DiNapoli announced today that he’s approved a recommendation by the State Retirement System Actuary to reduce, from 6.8 percent to 5.9 percent, the assumed rate of return (RoR) on investments by the $268 billion Common Retirement Fund, which underwrites the New York State and Local Employee Retirement System (NYSLERS) and Police and Fire Retirement System (PFRS), of which the comptroller is the sole trustee.
To be sure, even at 5.9 percent, the RoR that the pension fund literally counts on to pay constitutionally guaranteed benefits will remain considerably higher than the yields from commensurate low-risk U.S. Treasury or high-quality corporate bonds, which currently range from 2.3 percent to 3.3 percent. Nonetheless, in isolation, cutting the RoR assumption is an unequivocally good and prudent thing for the comptroller to do.
Assuming lower earnings also tends to result in higher required contributions by employers—which is why politically sensitive public pension fund administrators across the country have tended to set their RoRs at much higher levels than those required for private corporate plans. To guard against volatility in investment returns, which has been especially pronounced over the past 25 years, DiNapoli and other pension fund administrators also resort to “asset smoothing” — i.e., counting average market returns over several years—as a basis for estimating the assets available to pay retirement benefits. In New York’s case, the smoothing period is five years.
For the last 20 years, state and local pension plans’ assumed rates of return have been far too optimistic. The distributions of average (geometric mean) assumed investment returns and actual returns from 2001 to 2020 demonstrate this. The figure below shows the distribution of the average assumed investment return rate versus actual investment returns for 200 of the largest state and local pension plans in the United States. The median assumed rate of return over the last 20 years was 7.7 percent per year, the median actual rate of investment return for these public pension plans was 5.7 percent.
This two percent difference helps to explain the nearly 30 percent drop in the average pension plan funded ratio over the same period. In recent years, many pension plans lowered their assumed rates of return.
State pension systems dropped the rate of return they assume for their investment portfolios again, continuing a two-decade long trend that public-finance experts say is necessary, even as it presents some challenges for the entities that participate in such plans.
A dramatic, recent example of this dilemma occurred in a Massachusetts district court proceeding, when an employer agreed to a $59.17 million settlement in a proposed ERISA class action accusing it of using outdated mortality rates to calculate pensions. Cruz v. Raytheon Co., Mass. Dist. case number 1:19-CV-11425-PBS, Feb. 16, 2021.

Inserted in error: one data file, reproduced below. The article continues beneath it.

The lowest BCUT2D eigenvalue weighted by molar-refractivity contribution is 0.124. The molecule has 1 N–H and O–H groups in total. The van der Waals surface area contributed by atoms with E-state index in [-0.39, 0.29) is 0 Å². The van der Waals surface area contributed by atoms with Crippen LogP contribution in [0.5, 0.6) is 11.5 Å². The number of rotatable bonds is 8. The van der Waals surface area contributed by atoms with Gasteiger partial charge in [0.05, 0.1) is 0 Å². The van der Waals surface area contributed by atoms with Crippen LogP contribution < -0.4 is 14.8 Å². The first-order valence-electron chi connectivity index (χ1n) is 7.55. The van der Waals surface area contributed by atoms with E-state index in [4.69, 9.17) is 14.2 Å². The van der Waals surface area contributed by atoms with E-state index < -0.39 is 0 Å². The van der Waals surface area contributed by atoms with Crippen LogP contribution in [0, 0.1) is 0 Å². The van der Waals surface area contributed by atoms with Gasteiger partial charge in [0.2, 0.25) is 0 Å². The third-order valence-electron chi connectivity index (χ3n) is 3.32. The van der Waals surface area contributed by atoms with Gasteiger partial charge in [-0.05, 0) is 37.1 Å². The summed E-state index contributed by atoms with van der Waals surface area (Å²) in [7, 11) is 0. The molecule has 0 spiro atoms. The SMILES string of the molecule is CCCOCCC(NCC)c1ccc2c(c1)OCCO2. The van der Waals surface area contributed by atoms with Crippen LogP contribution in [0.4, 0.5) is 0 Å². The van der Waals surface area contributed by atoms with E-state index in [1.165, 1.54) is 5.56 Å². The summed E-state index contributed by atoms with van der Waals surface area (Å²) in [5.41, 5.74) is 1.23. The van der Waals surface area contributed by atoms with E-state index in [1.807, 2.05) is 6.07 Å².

The employer had argued in its motion to dismiss that the retirees failed to make the case that the plan violated ERISA by unreasonably using a mortality table created in 1971 and a 7% interest rate to calculate retirees’ alternative annuity benefits it said would be “actuarially equivalent” to the plan’s benefits. The employer argued that its conversion factors for determining the alternative annuity benefits were reasonable and that the retirees were attempting to force their own arbitrary actuarial assumptions. The employer further asserted that under ERISA, employers sponsoring pension plans have wide discretion in determining which actuarial assumptions or conversion factors can be used, requiring only that the single life annuity (SLA) normal form of benefit is equivalent by actuarial standards.
Author(s): Jeffrey D. Mamorsky, Richard A. Sirus, Greenberg Traurig, LLP
Overall, the typical pension fund is now expected to return approximately 6% annually over the next 20 years, compared with 6.4% pre-pandemic (Figure 4). This change in outlook is consistent with the reduction in the median long-term return found by a recent survey of pension investment consultants13 and aligns with revisions for public pension return expectations published by S&P Global.14
The $116 billion North Carolina Retirement Systems has lowered its assumed rate of investment return for the third time in four years, cutting it by 50 basis points (bps) to 6.5% from 7% annually.
The target return had already been reduced to 7.2% from 7.25% in 2017 and again in 2018 to 7%. Prior to then, the rates had been left unchanged for nearly six decades even though the two main state pension funds—the Teachers’ and State Employees’ Retirement System and the Local Government Employees’ Retirement System—have, on average, underperformed their assumed rates of return over the past 20 years. In fact, the new target rate of 6.5% is still higher than the fund’s estimated 20-year return of 6.28%.
One of the most important assumptions built into pensions is the guess at how much investments will grow over time. If investments provide high returns, then lawmakers don’t need to set aside as much money today to pay for pensions to be paid out in the future. If investments do not return as much as assumed, a gap develops between what has been promised and what has been saved. The bills cap the rate at which administrators can assume their investments will grow, allowing them to be no more risky than current policy allows. They also let administrators use less risky assumptions if they think it is prudent.
This is a smart approach. Much of the current pension debt exists because administrators overestimated investment returns. Taxpayers now owe more to the pensioners than they do to the lenders and bondholders who willingly lent the state money. Putting a cap on the assumptions administrators make can prevent future pension debt.
Author(s): James M. Hohman
Publication Date: 1 March 2021
Publication Site: Mackinac Center for Public Policy